A main cutting edge 36 is defined at the intersection of the first surface
28 and the base surface 22. Since the first and second surfaces extend
into the pilot means 24, an auxiliary cutting edge 38 is formed at the
intersection of the outside surface 26 of the pilot means 24 and the first
A cutting tip 42 is formed at the junction of the exterior surface 18 of
the forward portion, the base surface 22 and the first surface 28. FIG. 1
shows that the surfaces 28 and 30 as well as the line of their
intersection B--B penetrate into the pilot unit 24. The tip 25 and the
point of intersection 23 between the line B--B and the outside surface 26
of the cone are spaced from each other by a short distance F. However, the
embodiment of the invention without such distance F, in which the line
B--B goes directly to the cutting tip 25, is contemplated.
In the illustrative embodiment, the base surface is designed in such a
manner as to provide axial and radial reliefs for the spot-weld removing
tool,. The axial relief E is best shown in FIG. 2, wherein a portion of
the front edge 19 at one part of the cutting body, i.e., in the area of
the cutting tip 42, extends forwardly at a distance E beyond the portion
of the front edge which is diametrically opposed to the area of the
cutting tip. In use, due to the axial relief, the forwardly extending
cutting tip initially engages the metal of the outside panel, without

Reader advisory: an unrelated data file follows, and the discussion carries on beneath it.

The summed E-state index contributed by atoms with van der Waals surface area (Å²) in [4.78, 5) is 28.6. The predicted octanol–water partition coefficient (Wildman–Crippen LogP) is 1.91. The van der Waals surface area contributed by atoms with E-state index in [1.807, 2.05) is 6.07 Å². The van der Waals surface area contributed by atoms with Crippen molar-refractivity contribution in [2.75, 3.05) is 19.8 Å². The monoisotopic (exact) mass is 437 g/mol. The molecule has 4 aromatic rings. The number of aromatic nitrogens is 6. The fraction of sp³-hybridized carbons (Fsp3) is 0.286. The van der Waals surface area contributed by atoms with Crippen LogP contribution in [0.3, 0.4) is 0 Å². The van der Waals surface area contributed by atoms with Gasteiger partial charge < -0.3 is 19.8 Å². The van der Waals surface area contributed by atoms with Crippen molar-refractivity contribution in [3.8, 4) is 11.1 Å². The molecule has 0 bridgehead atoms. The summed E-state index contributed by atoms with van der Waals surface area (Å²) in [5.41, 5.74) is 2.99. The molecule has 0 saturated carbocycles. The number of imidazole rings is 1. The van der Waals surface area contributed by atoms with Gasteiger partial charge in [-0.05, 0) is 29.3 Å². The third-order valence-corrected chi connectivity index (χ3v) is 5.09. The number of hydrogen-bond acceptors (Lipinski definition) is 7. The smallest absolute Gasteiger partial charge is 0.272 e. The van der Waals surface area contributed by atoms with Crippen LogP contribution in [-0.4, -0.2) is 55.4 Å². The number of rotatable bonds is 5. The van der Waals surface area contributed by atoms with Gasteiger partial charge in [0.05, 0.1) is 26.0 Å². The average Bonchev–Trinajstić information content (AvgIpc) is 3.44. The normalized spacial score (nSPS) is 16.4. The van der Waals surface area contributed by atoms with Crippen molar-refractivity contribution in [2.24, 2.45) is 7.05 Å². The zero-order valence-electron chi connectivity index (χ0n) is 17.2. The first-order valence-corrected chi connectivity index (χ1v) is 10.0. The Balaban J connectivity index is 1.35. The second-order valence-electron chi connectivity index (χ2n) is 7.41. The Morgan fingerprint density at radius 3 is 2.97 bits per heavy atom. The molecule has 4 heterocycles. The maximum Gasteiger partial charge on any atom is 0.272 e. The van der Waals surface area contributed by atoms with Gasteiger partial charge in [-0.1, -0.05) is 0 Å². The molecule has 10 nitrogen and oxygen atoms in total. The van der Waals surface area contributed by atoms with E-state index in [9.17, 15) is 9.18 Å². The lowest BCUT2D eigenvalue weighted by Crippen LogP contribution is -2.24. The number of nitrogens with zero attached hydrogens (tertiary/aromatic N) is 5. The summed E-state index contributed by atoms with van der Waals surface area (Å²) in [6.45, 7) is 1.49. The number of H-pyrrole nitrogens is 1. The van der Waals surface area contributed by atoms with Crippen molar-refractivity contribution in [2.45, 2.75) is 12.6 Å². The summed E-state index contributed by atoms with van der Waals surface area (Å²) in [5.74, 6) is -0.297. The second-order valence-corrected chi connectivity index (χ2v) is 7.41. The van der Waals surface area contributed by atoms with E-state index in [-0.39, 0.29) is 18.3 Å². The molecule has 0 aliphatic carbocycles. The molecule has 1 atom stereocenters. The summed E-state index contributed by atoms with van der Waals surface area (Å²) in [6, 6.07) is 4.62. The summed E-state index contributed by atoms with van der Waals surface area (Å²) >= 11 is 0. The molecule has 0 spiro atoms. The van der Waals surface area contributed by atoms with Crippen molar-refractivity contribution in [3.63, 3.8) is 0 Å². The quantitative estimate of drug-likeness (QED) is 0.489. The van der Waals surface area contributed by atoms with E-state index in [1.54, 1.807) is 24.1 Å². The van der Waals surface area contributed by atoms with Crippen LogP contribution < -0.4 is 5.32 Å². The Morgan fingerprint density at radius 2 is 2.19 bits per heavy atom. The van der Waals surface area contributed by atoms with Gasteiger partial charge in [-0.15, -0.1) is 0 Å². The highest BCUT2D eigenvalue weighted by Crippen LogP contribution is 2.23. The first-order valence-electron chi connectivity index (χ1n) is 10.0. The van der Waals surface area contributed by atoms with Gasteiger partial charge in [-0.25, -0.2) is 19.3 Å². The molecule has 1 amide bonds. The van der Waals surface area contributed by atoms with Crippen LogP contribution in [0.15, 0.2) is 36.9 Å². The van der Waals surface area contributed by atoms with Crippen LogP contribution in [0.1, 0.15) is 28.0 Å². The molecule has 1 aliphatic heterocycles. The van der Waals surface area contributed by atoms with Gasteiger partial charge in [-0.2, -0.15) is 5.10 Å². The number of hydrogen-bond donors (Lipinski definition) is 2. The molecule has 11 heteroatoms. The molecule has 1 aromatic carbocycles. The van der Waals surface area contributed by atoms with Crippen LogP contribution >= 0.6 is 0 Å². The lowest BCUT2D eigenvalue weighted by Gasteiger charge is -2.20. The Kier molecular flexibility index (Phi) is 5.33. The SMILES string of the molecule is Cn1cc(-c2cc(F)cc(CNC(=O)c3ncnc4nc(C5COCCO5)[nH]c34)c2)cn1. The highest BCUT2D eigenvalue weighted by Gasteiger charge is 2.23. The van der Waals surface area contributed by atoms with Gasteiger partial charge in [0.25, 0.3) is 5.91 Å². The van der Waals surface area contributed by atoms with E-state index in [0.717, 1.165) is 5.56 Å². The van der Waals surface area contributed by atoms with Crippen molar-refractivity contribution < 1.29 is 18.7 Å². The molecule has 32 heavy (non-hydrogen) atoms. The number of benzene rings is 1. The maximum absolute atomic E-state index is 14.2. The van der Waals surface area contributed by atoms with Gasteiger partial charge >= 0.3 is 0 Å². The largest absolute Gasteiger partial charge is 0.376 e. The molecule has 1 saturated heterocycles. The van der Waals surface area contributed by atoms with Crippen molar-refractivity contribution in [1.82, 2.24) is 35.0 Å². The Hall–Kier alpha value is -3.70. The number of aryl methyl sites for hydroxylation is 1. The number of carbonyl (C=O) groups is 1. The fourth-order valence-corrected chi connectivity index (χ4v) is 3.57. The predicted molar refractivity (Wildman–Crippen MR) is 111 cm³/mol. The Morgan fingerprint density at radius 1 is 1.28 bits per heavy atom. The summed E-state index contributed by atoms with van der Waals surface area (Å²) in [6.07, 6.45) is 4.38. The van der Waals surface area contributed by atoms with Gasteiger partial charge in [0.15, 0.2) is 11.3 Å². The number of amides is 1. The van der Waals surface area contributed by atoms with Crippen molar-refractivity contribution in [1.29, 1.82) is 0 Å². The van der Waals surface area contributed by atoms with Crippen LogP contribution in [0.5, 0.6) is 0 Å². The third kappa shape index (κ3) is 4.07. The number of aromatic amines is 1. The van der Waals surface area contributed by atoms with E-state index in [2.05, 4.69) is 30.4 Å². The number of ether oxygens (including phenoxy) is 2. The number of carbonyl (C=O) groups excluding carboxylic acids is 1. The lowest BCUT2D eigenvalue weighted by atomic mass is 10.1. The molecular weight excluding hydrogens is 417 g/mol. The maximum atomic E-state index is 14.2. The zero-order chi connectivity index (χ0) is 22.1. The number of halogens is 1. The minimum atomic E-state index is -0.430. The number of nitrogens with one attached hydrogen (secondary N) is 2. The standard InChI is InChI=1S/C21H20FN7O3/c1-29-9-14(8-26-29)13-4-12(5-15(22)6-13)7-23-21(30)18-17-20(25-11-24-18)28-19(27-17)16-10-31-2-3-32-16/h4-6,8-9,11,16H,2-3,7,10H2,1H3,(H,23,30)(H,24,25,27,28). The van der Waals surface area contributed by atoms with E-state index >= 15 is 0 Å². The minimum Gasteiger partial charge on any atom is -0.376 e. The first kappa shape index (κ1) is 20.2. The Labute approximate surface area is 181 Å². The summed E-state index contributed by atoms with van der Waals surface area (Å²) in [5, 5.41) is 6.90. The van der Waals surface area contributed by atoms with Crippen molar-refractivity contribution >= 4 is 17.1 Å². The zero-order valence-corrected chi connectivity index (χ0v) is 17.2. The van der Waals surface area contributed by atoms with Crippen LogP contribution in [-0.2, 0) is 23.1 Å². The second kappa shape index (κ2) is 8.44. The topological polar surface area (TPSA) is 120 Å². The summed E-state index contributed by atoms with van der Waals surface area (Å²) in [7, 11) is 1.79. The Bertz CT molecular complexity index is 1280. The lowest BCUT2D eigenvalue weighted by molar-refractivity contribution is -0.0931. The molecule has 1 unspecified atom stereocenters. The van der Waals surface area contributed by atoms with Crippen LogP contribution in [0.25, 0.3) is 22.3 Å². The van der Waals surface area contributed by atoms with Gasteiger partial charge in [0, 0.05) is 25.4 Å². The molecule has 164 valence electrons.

subjecting at that time the rest of the base surface to the frictional
engagement with the metal.
The radial relief is best illustrated in FIG. 3 which is a plan view of the
front end 14 of the tool showing the base surface 22, the pilot unit 24
and the fluted portion 21. It is shown in this Figure that the area
surrounding the cutting tip extends eccentrically and outwardly from the
cutting body 12.
The concave area 27 (see FIGS. 2 and 4) is formed at the front end of the
cutting body by the base surface 22 and the pilot unit 24 which are
juxtaposed to each other at an obtuse angle .beta..
In use, the spot-weld removing tool is rotated about the longitudinal axis
A--A of the shank. The cutting tip 42, which is eccentrically positioned
on the cutting body and the base surface, does not rotate about its own
longitudinal axis, but rotates about
the longitudinal axis A--A of the shank. As a result, a drilled opening is
developed which is symmetrical about the longitudinal axis A--A of the
shank. Therefore, an open space exists during the process of drilling